When something is going wrong in a system of work,fingers naturally will often point to the management structure. Senior staff can be questioned, managers decisions criticized.in this case with the NHS, the biggest manager and where the buck totally stops, is with the Government of the day. They have the overall say in how our NHS is run.
I am no expert here on figures and am not a statistician . What I can say can only be based on what I have seen for myself and read in the media. So let’s take the Mid Staffordshire case. The horrific situation of systematic failings in care was largely created by a catalyst of cost cutting and the relentless drive towards becoming a Foundation Hospital. In order to become that,(foundation status means more self-governing) the hospital had to slash debt, have improved performance targets and be seen to be keeping on track, not only in budget but what it could show on paper to be improvements, efficiency and throughput.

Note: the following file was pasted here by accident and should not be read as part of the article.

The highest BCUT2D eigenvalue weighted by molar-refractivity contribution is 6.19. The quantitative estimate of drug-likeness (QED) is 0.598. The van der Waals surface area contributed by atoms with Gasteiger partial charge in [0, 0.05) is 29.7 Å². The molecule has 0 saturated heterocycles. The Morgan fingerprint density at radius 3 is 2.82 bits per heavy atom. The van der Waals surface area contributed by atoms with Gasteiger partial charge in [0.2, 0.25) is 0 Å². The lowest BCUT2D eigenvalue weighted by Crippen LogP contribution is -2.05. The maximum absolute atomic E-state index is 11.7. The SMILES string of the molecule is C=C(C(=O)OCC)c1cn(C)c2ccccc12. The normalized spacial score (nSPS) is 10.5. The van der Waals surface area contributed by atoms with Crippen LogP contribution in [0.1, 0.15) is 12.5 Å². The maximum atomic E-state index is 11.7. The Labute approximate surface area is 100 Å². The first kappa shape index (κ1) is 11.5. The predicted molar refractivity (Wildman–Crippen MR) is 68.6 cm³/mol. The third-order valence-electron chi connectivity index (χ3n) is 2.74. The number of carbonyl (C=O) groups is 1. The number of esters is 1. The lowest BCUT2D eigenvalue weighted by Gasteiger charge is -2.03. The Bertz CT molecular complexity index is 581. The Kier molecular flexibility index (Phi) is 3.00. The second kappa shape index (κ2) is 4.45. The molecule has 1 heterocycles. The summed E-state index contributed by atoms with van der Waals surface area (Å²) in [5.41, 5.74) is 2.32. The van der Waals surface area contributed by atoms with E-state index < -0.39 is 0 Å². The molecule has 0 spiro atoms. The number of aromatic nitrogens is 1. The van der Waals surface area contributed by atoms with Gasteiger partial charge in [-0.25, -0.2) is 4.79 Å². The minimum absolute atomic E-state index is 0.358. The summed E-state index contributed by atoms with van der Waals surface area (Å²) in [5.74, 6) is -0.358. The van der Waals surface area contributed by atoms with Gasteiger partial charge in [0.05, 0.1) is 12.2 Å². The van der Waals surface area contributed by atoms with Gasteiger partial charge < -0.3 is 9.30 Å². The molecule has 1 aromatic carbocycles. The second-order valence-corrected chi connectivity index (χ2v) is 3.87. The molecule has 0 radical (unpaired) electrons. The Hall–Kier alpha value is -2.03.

In-fact, this objective is part of every hospital up and down this country. Along with this, the Private Finance Initative called PFI’s was introduced by the last labour government and its impact have made the present situation even worse. PFI’s are loans to hospitals to rebuild, improve and to makeover old hospitals into shiny, spanking new ones. However, many of us will know the outcomes of hospitals struggling to pay off these loans. They have been left with huge debts and deficits.
Then, on top of that, we have fines if certain targets are not met. If a patient goes over a four hour waiting time to be discharged from the Accident Emergency Department to a ward, transferred to another unit or sent home, the hospital is fined. If an ambulance does not deliver and dispatch a patient in a certain time span, it is fined. This is all supposed to be about improvements in performance, get the stick of financial punishment out, and somehow magically results will be produced forthwith. But what has happened? As wards shrink in size, as hospitals slash inpatients beds and staff to save money, there results in a chaotic rush of bed juggling, and the frantic efforts to free up beds against fewer manpower resources. If a patient is discharged and then that patient is what we would term a “bouncer”, that is to say they are re-admitted within a certain time frame,the hospital gets… you guessed it, a fine!